Urban Ecosystems

, Volume 13, Issue 4, pp 425–441 | Cite as

Diversity, abundance, and species composition of ants in urban green spaces

Article

Abstract

Urbanization threatens biodiversity, yet the number and scope of studies on urban arthropod biodiversity are relatively limited. We sampled ant communities in three urban habitats (forest remnants, community gardens, vacant lots) in Detroit and Toledo, USA, to compare species richness, abundance, and species composition. We measured 24 site characteristics to examine relationships between richness and composition and habitat patch size, vegetation, and urban features. Ant richness was higher in forests (26) than in gardens (14) and intermediate in vacant lots (20). Ant richness in gardens and vacant lots negatively correlated with abundance of an exotic ant species (Tetramorium caespitum); thus this ant may affect native ant richness in urban habitats. Ant composition differed with habitat type, and abundance was lowest in forests. Site characteristics varied with habitat type: forests were larger, had more woody plants, higher woody plant richness, more branches, and leaf litter whereas lots and gardens had more concrete and buildings. Vacant lots had taller herbaceous vegetation, and gardens had higher forb richness, density, and more bare ground. Differences in vegetation did not correlate with ant richness, but several vegetation factors (e.g. patch size, number and size of trees, leaf litter, and amount of concrete and buildings) correlated with differences in ant species composition. Additional factors relating to soil, nests, or microclimatic factors may also be important for urban ant communities. Implications for biodiversity conservation in urban ecosystems are discussed.

Keywords

Biodiversity Community gardens Conservation Habitat characteristics Tetramorium caespitum Urban forests Urbanization Vacant lots 

Notes

Acknowledgements

This study was funded by a grant from the University Research Award and Fellowship Program of the University of Toledo and a Rackham Graduate Student Research Grant and School of Natural Resources and Environment Opus Award from of the University of Michigan. We thank P. Bichier, R. Friedrich, A. Bobak and L. Baskerville for assisting with field and lab work, and B. Lin and I. Perfecto for providing thoughtful comments on earlier draft of the manuscript. In Toledo, M. Szuberla of ToledoGrows and the City of Toledo helped with site selection and access. In Detroit, we thank the following people for help with site selection: A. Atkinson and L. Turpin of Detroit Agriculture Network, J. Baustian of Acres of Hope Garden, L. Retherford and the friends of Birdtown Garden, M.P. Crouch of Earthworks Urban Farm, N. Conway and G. Willerer of Hope Takes Root Garden, S. Campbell formerly of Belle Isle, and G. Parish, Principal City Planner for the City of Detroit. K. Ivanov from the Cleveland Museum of Natural History assisted with ant identification.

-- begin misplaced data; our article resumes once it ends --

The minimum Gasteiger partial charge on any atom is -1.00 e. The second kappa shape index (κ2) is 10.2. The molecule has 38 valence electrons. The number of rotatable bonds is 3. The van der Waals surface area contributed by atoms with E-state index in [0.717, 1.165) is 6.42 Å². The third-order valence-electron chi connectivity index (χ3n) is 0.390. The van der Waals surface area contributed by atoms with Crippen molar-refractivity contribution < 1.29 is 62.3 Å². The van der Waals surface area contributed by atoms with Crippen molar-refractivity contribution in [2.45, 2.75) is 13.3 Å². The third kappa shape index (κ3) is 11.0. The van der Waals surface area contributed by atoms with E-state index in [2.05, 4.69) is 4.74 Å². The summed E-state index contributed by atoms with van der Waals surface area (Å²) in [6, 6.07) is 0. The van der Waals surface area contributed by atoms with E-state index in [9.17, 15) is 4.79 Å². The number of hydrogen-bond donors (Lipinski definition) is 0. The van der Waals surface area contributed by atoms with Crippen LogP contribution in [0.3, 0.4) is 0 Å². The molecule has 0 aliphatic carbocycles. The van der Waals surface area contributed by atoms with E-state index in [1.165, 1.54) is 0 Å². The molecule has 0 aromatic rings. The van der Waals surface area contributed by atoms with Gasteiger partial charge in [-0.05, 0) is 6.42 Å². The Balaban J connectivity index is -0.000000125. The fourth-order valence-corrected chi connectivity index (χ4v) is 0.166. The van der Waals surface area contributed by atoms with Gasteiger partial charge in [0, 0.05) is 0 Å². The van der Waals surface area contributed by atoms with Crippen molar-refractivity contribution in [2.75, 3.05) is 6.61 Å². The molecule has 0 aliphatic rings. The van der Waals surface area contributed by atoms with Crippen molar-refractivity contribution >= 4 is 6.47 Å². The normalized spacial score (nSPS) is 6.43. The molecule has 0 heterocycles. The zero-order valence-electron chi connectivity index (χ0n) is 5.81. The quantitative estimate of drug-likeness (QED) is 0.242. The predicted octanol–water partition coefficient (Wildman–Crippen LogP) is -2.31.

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Copyright information

© Springer Science+Business Media, LLC 2010

Authors and Affiliations

  • Shinsuke Uno
    • 1
    • 3
  • Julie Cotton
    • 1
    • 4
  • Stacy M. Philpott
    • 2
  1. 1.School of Natural Resources and EnvironmentUniversity of MichiganAnn ArborUSA
  2. 2.Department of Environmental SciencesUniversity of ToledoToledoUSA
  3. 3.Department of Humanity and Environment/ Ichigaya Liberal Art CenterHosei UniversityTokyoJapan
  4. 4.Department of Crop and Soil SciencesMichigan State UniversityEast LansingUSA

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